Second Bite at the Apple
What the Google phone stole from the iPhone.
Farhad Manjoo chatted online with readers about this article. Read the transcript.
There is a story that Steve Jobs likes to tell about fonts. In 1972, Jobs enrolled at Reed College in Portland, Ore.; after a semester, seeing little value in college, he dropped out. But Jobs hung around Portland—he crashed in friends' dorm rooms, recycled Coke bottles to buy food, and sat in on several courses that he found interesting. One of these was a calligraphy class; it was there that Jobs first realized the simple, underappreciated beauty of the written language on a page. Calligraphy, he recalled in a 2005 commencement speech at Stanford, was "beautiful, historical, artistically subtle in a way that science can't capture, and I found it fascinating."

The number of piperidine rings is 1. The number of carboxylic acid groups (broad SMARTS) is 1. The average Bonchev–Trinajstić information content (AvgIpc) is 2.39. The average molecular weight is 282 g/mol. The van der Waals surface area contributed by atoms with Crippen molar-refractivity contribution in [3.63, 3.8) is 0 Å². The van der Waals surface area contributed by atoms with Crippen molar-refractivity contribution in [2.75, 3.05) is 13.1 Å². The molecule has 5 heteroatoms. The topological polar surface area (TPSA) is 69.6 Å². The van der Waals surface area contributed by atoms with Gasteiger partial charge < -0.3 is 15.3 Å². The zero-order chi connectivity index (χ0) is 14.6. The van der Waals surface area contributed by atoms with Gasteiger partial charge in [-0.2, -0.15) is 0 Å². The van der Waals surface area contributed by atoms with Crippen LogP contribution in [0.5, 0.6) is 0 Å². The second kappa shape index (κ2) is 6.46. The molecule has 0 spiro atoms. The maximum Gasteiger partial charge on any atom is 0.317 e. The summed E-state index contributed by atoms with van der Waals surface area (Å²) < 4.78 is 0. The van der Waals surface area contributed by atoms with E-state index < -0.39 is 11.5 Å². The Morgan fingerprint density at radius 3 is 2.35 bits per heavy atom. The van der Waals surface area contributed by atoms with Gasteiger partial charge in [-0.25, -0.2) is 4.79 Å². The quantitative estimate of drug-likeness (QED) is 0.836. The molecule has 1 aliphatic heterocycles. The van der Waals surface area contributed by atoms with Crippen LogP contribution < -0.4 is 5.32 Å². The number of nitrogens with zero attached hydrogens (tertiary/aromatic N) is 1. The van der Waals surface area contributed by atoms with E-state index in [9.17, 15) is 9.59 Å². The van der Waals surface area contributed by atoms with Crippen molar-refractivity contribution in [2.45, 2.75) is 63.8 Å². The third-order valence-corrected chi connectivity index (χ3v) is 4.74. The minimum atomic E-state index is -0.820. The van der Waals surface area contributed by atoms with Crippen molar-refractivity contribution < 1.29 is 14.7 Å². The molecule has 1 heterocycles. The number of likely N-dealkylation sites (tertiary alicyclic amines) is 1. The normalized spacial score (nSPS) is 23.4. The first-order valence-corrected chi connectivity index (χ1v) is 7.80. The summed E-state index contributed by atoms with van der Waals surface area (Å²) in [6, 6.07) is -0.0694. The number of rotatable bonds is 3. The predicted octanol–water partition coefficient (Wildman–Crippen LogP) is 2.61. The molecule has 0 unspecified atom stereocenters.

For many years, Jobs' interest in typography played no part in his work. In 1976, Jobs and his hacker friend Steve Wozniak started Apple, and their first great machine, the Apple II, featured the same bland, monospaced typefaces found on other computers. But in the 1980s, when Jobs and his team were developing the Mac, he realized that he could squeeze all that he'd learned in his calligraphy course into the new computer. The Mac was the first consumer machine to offer multiple fonts and the first to use "proportionally spaced" typefaces, meaning that unlike on a typewriter, some characters could be wider or narrower than others. (The letter I needs less space than the letter W.) Jobs' revolution in typography didn't go unnoticed; Microsoft wisely copied his proportional fonts when it developed Windows. In other words, there's a direct connection between a choice Steve Jobs made in college and that unfortunate PowerPoint you just made in comic sans: As Jobs told the Stanford grads, "If I had never dropped out, I would have never dropped in on this calligraphy class, and personal computers might not have the wonderful typography that they do."